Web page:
Madrid Protocol in Canada: How WIPO turned into the most favoured trademark jurisdiction
No one likes to admit that they have favourites but when it comes to obtaining VIP access to national trademark offices, the World Intellectual Property Office wins hands down. So does this make national applications the poor cousin of Protocol applications?
In our previous Newsletter, we discussed how trademark applications in Canada filed through the Madrid Protocol are being examined much sooner than national applications. Also, in our July 2021 Newsletter, we mentioned one way to speed up the process. That is, avoid objections to the descriptions of goods and services by using the Office’s “pick list” at the time of designation.
The Canadian Intellectual Property Office (Office) is currently examining Protocol applications approximately 16 months after the date of WIPO’s notification of designation compared to some national applications that have yet to be examined after 36 months. So how can national and Protocol applicants speed the examination process?
In our experience, insufficiently specific descriptions of goods and services are the basis of a large number of Examiner’s objections. This in turn slows down examination. In fact, the Office is trying to reduce the burden of dealing with such descriptions by rewarding national applications, at least, with a 5-month reduction in wait time to examination if the descriptions of goods and services in the application are on the Office’s pre-approved list.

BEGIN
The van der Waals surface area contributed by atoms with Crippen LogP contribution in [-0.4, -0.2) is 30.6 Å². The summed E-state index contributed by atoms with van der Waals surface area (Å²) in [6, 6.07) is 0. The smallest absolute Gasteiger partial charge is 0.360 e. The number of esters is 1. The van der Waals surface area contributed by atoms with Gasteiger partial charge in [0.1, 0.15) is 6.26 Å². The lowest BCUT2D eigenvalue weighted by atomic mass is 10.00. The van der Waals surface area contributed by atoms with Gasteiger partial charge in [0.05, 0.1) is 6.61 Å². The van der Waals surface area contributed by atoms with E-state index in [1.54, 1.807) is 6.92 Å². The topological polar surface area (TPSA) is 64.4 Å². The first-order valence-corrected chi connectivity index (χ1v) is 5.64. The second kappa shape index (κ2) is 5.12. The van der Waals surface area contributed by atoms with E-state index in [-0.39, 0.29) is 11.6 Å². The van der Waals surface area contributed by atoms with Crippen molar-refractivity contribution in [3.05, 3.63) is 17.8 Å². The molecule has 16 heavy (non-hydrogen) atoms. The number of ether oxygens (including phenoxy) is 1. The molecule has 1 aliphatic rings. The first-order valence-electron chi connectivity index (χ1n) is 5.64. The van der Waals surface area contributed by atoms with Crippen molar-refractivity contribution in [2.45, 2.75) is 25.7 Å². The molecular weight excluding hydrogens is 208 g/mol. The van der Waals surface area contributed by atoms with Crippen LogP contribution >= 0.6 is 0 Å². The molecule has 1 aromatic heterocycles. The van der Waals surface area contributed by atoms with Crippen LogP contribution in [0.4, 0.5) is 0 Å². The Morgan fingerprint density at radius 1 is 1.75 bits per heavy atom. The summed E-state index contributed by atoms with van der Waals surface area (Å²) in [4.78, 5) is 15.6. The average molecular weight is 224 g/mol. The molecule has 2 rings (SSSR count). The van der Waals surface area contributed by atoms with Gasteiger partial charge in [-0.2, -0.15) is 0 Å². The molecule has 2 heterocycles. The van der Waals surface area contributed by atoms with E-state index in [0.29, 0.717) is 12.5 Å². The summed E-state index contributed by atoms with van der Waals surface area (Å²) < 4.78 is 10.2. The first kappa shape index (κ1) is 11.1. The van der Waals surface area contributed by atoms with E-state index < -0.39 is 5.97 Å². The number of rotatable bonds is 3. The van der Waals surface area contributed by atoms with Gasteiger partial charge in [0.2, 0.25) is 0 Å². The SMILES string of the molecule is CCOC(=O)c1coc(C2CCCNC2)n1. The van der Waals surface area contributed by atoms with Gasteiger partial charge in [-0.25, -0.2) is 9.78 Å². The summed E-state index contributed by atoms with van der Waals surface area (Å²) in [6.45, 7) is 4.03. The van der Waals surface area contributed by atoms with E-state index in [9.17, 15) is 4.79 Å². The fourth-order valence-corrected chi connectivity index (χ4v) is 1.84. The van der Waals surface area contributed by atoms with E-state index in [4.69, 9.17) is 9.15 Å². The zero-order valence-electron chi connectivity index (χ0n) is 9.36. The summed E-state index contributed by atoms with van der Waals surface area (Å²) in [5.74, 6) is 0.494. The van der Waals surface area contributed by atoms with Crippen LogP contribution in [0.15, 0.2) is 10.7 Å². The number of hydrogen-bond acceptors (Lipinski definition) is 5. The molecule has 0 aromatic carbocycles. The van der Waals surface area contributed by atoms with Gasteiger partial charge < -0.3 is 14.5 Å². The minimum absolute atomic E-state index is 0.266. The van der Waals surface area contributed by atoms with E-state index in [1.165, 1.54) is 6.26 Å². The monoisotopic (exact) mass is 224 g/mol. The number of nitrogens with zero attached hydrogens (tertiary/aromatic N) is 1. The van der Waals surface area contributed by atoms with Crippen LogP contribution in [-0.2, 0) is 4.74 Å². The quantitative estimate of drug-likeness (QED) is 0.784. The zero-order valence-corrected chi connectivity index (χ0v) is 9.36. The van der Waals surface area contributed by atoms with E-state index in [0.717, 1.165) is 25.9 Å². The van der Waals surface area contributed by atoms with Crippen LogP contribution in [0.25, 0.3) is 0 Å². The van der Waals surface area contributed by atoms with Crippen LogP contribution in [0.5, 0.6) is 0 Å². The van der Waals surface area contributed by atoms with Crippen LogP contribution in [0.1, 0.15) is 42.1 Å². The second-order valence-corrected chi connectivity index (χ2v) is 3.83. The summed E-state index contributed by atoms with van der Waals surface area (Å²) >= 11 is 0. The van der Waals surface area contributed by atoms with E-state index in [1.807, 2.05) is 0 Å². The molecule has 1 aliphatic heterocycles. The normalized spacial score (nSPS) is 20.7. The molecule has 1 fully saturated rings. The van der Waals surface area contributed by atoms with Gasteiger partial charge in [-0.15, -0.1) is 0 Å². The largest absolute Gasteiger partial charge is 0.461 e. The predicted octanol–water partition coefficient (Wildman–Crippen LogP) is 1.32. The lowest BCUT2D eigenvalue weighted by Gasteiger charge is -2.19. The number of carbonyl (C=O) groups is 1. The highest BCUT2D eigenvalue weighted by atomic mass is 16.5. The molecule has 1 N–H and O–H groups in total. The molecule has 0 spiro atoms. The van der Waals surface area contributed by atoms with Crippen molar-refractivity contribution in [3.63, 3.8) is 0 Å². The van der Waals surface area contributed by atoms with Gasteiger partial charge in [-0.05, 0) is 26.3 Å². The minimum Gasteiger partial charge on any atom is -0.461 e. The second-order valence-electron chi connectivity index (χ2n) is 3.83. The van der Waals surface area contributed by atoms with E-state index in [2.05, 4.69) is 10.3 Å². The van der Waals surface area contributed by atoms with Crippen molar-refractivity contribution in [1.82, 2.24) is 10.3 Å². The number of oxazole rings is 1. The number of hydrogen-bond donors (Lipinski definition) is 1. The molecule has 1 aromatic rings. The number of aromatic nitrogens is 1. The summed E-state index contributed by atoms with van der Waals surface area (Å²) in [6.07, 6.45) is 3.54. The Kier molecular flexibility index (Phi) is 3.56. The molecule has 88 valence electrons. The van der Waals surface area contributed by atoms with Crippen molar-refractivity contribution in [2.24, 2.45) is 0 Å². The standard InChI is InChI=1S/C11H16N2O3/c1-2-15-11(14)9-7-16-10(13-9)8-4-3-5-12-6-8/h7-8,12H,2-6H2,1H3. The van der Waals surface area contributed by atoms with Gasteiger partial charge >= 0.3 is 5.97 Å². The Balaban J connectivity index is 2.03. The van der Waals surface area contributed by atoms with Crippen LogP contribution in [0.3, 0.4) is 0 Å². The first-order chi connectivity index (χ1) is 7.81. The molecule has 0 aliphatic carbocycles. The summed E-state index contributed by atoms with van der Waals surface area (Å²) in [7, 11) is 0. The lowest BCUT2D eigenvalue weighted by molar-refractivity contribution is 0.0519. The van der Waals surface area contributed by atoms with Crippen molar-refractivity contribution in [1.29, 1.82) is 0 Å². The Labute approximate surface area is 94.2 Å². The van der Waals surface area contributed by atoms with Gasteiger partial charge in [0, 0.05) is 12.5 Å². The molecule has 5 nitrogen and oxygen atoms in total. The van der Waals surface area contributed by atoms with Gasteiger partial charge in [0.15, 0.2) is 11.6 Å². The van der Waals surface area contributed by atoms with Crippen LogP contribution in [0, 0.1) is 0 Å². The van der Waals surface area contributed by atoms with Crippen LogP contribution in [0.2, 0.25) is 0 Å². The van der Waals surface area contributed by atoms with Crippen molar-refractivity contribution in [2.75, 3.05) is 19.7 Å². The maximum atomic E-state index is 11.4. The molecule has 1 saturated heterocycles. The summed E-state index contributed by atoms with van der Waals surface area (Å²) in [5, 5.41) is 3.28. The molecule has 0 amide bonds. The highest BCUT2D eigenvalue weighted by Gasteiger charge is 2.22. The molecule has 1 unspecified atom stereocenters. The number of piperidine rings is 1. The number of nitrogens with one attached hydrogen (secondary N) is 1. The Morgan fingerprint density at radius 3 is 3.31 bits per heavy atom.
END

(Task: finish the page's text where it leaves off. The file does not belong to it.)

What about Protocol applications currently awaiting examination? The descriptions of goods and services can still be amended before examination. Any amendments to the descriptions before the issuance of a Total Provisional Refusal must be made through the International Bureau of WIPO. Will this speed up Protocol applications even more. Probably!
The full list of goods and services which are pre-approved by the Office are listed in the Office’s Goods and Services Manual on the Office’s website. Though the list in the Office’s Manual changes regularly, such that a description which is listed as acceptable now might no longer be acceptable in several months when an application containing those descriptions is examined, choosing descriptions from the list still provides a better chance of the Office accepting the description.
Under Canadian law, the amended descriptions must be within the scope of the descriptions of goods and services in the Protocol application as filed. Thus, for example, if the original description were “footwear”, an amendment to “footwear, namely boots and shoes” would be acceptable, but not an amendment to “shirts”. And, if the descriptions in the Office’s Goods and Service Manual do not properly reflect the applicant’s goods and services, the applicant should instead use descriptions which are as specific as those in the Manual. Otherwise, if the descriptions don’t accurately reflect the applicant’s goods and services, the applicant may have trouble enforcing the registration containing those descriptions against others.
OLLIP P.C. is an intellectual property agency and law firm with offices in Ottawa and Toronto, Canada.
We are the authors of the leading treatise Odutola on Canadian Trademark Practice: Vol. I Prosecution and
Vol. II Opposition, Summary Cancellation and Appeals, published by Carswell, a Thomson Reuters Business. Now in its 17th year, it is relied on by the Courts, the Trademarks Office and the trademark profession.
OLLIP P.C. has one of the few lawyers who have been certified by the Law Society of Ontario as dual specialists in trademark and copyright law.
From advice, creation to enforcement – from brands, technology to copyrights – for over 24 years, successful businesses and their counsel have relied on us.
Disclaimer: This briefing note is not legal or professional advice.